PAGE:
My dear Miss Handford:
Miss Addams has referred to me your letter of August 18th in reference to the formation of an organization to arrange a systematized exchange of teachers between America and England.
Miss Addams herself has been ill this summer and out of the city, and much of her correspondence which, perhaps, <would> have received her personal attention, otherwise, has had to be referred to this office. Under these circumstances I am afraid it would not be possible for her to undertake the formation of such an organization as you suggest, desirable though it might seem to be.
I am returning herewith your recommendations which I have read with much interest. I note how much emphasis is put upon your story telling ability and that you seem to have given very special attention to nature study. On the whole, in reading over these recommendations, I cannot help but think that you would make a most excellent story teller for library work and that probably your ability in this line might be tested in one of the San Francisco libraries, since in recent years the story hour has become so important a part in the library <work> with children. This, of course, is merely a suggestion. Perhaps you <it> would not in the least appeal to you and even should it appeal to you it might not be possible to work it out, but to me, feeling that the inculcation of the spirit of internationalism in the children of the country is of real, vital importance, it would seem of great value if, with your international training and ideals and with your ability to hold children, you could influence them in this way.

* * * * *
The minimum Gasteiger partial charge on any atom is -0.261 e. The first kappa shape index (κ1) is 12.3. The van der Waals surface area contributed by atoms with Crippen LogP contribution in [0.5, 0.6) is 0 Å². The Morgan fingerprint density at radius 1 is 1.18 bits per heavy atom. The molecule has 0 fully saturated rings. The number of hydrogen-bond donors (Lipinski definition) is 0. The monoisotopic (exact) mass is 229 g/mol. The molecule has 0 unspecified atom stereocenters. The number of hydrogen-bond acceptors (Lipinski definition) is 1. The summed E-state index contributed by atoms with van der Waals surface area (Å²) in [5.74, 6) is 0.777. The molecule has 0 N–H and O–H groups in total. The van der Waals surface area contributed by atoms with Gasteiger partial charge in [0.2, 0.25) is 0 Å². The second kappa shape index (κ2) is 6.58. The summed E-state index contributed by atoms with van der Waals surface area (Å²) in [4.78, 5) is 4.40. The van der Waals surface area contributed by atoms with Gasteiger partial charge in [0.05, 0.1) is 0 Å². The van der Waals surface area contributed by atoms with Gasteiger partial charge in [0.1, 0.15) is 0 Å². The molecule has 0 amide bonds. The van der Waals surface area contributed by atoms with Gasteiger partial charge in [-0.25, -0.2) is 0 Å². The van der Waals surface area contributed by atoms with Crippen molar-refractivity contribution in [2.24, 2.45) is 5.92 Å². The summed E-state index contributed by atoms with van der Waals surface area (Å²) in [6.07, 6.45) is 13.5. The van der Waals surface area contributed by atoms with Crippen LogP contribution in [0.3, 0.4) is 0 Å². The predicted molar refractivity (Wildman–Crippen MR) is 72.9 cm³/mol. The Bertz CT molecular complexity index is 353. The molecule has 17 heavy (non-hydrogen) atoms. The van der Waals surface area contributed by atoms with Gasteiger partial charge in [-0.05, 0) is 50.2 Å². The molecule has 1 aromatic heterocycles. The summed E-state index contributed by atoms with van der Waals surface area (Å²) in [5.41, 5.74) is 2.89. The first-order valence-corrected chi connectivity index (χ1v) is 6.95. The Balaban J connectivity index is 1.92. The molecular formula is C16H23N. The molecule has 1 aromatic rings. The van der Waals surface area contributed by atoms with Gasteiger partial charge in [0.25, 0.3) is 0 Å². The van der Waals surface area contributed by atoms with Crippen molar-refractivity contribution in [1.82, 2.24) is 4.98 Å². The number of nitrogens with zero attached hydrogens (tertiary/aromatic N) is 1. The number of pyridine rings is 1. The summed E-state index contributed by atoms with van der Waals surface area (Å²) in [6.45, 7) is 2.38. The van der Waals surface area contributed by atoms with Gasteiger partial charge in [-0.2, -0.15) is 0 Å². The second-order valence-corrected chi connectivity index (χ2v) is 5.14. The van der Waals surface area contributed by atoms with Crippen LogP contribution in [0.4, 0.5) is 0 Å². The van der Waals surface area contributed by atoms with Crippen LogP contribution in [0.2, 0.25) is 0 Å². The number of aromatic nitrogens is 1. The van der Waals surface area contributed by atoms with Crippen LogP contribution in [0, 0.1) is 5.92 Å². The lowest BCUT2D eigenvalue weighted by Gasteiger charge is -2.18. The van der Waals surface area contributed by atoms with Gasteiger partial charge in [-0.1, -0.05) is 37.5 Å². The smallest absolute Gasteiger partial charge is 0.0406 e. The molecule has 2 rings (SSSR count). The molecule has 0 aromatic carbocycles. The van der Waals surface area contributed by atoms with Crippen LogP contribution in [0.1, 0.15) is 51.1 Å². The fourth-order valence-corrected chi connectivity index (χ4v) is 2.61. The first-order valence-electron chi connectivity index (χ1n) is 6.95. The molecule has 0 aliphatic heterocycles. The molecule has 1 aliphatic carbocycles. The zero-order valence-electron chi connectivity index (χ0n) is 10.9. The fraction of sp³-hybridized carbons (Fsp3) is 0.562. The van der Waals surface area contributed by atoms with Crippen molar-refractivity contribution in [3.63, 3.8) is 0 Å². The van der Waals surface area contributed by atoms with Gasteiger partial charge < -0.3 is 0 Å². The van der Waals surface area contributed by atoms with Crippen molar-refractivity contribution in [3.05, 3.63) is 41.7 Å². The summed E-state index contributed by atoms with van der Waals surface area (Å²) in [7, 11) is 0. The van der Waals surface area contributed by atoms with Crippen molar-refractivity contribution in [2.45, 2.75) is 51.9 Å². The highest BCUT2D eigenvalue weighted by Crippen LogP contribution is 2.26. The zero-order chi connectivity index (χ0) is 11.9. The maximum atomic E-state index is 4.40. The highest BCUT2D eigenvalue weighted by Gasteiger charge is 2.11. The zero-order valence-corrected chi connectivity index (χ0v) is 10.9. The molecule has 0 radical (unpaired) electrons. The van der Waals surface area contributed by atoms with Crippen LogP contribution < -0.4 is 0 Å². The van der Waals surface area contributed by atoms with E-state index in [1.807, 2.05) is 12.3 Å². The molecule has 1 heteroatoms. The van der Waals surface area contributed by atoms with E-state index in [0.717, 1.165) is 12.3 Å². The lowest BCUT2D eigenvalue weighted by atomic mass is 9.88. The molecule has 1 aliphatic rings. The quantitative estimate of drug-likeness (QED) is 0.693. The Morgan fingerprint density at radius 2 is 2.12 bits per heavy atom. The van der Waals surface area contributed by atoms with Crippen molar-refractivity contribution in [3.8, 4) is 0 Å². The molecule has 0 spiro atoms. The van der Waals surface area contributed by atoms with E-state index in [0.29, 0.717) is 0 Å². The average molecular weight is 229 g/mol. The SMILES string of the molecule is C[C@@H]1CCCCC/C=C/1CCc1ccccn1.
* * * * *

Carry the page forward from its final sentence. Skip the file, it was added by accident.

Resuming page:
I am wondering if the San Francisco Branch of the Woman's Peace Party, which has headquarters at the Stewart Hotel, would not be interested in this.
Regretting that I am not able to help you in your plans, I am,